Hydrogen peroxide (H2O2) added to live well water, when decomposing, produces the deadly hydroxyl radical. It’s great for killing bacteria, but it also damages gill cells, increases catch and release acute and delayed mortality and morbidity. For the conservation minded anglers, we suggest avoiding hydrogen peroxide livewell additives during catch and release tournaments. Fact: Oxygen injection with pure compressed welding oxygen is a safer and more effective method of safe oxygenation than hydrogen peroxide.
OXYGEN TABLETS ARE KILLERS IN BAIT TANK WATER – 10% CO2 – CARBONIC ACID
Bait tank oxygen tablets will increase dissolved oxygen concentration in water for a short period, but they also produce 10% carbon dioxide (CO2) excessive carbonic acid and hydrogen peroxide (H2O2) → water (H2O) and Oxygen (O2).
FACT: 10.0 % CO2 = 100,000 PPM dissolved CO2
Carbon dioxide is more soluble in water than oxygen. Sustained 10% carbon dioxide concentrations produces anesthesia and tissue suffocation (hypoxia). Dissolved carbon dioxide combines with water forming excessive high concentrations of carbonic acid. Carbonic acid increases the acidity of bait tank water. Acidic bait tank water increases the toxic effects of ammonia negatively affecting fish health.
Elevated carbon dioxide concentrations in fish blood also compromise the oxygen transport effectiveness of the red blood cell – increased CO2 livewell water = increased CO2 in red blood cells = less available oxygen in the red blood cell = hypoxia.
Examples – Sure Life “Bait Buddies,” Sure Life “Shrimp Buddies,” “OTabs” and JBL Oxygen Tablets
Bohr Effect – http://en.wikipedia.org/wiki/Bohr_effect
Hemoglobin’s (red blood cell) oxygen binding affinity is inversely related both to acidity and the concentration of carbon dioxide.
What’s right – What’s not right and the FDA
An Expert opinion by Gene Gilliland, Fishery Biologist [B.A.S.S. Conservation Director]
Live well Chemicals from GeneG (188.8.131.52) 6/27/2001 5:33:00 PM
The issue here is not the effectiveness of the products. It is Food & Drug Administration (FDA) approval.
To get a chemical approved for use on fish that might become food, it takes a long time and lots of money. Up to $1 million per chemical. How many different chemicals are in that livewell potion?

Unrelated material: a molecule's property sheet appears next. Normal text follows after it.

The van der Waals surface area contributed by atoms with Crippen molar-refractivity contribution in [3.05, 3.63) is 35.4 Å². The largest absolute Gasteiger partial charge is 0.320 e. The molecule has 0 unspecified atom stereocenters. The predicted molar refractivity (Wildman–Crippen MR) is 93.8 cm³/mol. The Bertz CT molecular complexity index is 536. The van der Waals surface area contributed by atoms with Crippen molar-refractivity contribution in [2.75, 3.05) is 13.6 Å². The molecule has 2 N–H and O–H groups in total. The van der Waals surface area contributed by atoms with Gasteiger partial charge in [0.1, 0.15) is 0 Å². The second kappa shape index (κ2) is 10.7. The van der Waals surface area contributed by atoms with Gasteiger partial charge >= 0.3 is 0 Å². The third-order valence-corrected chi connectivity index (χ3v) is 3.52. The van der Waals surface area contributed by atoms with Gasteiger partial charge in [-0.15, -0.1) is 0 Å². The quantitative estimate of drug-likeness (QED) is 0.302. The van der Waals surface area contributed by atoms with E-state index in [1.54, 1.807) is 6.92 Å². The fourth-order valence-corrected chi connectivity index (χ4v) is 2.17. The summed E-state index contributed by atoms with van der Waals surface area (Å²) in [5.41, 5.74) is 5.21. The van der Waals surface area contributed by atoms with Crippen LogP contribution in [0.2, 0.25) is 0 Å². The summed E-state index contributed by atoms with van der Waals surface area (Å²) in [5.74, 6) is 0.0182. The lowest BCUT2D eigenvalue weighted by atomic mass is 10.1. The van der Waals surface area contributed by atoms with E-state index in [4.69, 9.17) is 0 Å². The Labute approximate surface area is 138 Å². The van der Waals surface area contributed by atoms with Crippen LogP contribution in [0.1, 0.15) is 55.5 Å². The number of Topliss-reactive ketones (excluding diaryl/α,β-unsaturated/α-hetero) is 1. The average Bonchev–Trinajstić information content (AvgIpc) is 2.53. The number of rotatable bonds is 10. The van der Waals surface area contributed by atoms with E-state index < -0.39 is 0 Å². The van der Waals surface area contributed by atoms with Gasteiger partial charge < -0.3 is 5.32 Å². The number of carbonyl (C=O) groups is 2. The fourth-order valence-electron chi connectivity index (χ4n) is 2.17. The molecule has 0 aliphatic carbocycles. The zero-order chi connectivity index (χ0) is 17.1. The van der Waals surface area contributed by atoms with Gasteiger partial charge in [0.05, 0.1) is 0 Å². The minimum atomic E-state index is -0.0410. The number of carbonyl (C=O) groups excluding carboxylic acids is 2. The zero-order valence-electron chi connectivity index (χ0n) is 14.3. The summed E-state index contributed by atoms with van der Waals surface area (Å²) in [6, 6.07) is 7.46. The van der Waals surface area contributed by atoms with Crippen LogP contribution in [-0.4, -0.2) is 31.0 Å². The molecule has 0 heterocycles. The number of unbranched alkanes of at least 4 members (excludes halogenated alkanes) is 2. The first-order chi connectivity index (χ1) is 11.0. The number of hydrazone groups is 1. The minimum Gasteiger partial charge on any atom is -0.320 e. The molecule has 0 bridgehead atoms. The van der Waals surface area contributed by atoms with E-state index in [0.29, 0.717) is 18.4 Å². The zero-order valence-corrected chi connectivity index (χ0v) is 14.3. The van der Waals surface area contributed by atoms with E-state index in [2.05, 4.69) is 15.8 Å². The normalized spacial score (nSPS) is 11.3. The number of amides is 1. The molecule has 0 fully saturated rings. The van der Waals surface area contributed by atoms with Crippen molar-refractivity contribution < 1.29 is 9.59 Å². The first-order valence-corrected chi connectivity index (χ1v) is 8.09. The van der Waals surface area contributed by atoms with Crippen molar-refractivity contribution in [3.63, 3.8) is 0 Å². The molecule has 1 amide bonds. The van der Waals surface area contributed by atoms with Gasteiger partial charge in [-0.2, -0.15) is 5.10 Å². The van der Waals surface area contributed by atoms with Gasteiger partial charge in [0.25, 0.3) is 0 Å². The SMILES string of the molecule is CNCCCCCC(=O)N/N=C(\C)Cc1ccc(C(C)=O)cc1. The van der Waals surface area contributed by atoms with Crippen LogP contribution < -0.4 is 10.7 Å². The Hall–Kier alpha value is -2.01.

Those companies don’t sell enough to warrant the expense. Without the approval on the ingredients, the distributor and reseller must cover themselves somehow, hence the waiver forms.
This is also the reason that agencies don’t officially recommend these products.
Legally, salt and ice are the only approved chemicals that can be used on fish that are caught & released that might be caught again and eaten.
This is why even at state and Federal fish hatcheries there are so few chemicals we use to treat diseases and parasites.
Treated fish will be stocked into public waters and could become food. Can’t have any residue of those “unapproved” chemicals in ’em!
Gene Gilliland, Oklahoma Fishery Research Laboratory, ph: (405) 325-7288, email: firstname.lastname@example.org – Co Author ESPN/B.A.S.S. “Keeping Bass Alive”
LIVEWELL CHEMICALS – FLW FISHING TOURNAMENT OPINION –
FLW Tour Tournament Director Bill Taylor said anglers should be conscientious about which additives they use.
Some of them have ingredients not yet approved by the Federal Drug and Food Administration, he said, and some have warnings on the package stating that the chemical could be harmful to humans if consumed. Though all FLW Outdoors tournaments and many others follow the catch-and-release format, it is entirely possible that any fish released by an angler could eventually be caught and consumed by another fisherman.
Taylor said he has spoken to many fishery biologists in different parts of the country about the use of chemical additives. They recommend not using any additive that could contaminate fish and harm either the body of water’s fish population or humans who might catch and eat the fish. Although FLW Outdoors has seen some success with a few of the additives it has used, Taylor said he is not convinced that all of them are effective.
As of August 2011, the FLW bass tour does use and recommend livewell chemicals that are not FDA approved for use on food fish (black bass).
“I’m not so sure that any of those additives are of real great benefit,” he said, adding that a common and safe compound found in most households has probably been the most effective additive. “With biologists, they say just regular block salt added into your livewell can be the best additive.”
Non-iodized salt added to a livewell in the right proportion, roughly 1/3 cup for every five gallons of water, can help reduce fish stress and maintain electrolyte balances. Some sources suggest that adding salt can also help reduce the risk of a fish becoming infected. http://www.flwoutdoors.com/fishing-articles/tech-tackle-reviews/140793/livewells-part-3/
Many catch and release tournament fish, redfish, speckled trout, bass, crappie, walleye snook, etc. are considered food fish for human consumption. When a saltwater or freshwater tournament species is considered a food fish, only a limited few livewell chemicals are certified by the FDA, EPA and state Department’s of Health Seafood Safety Divisions for use in livewell, hauling or holding tank water at the weigh-in.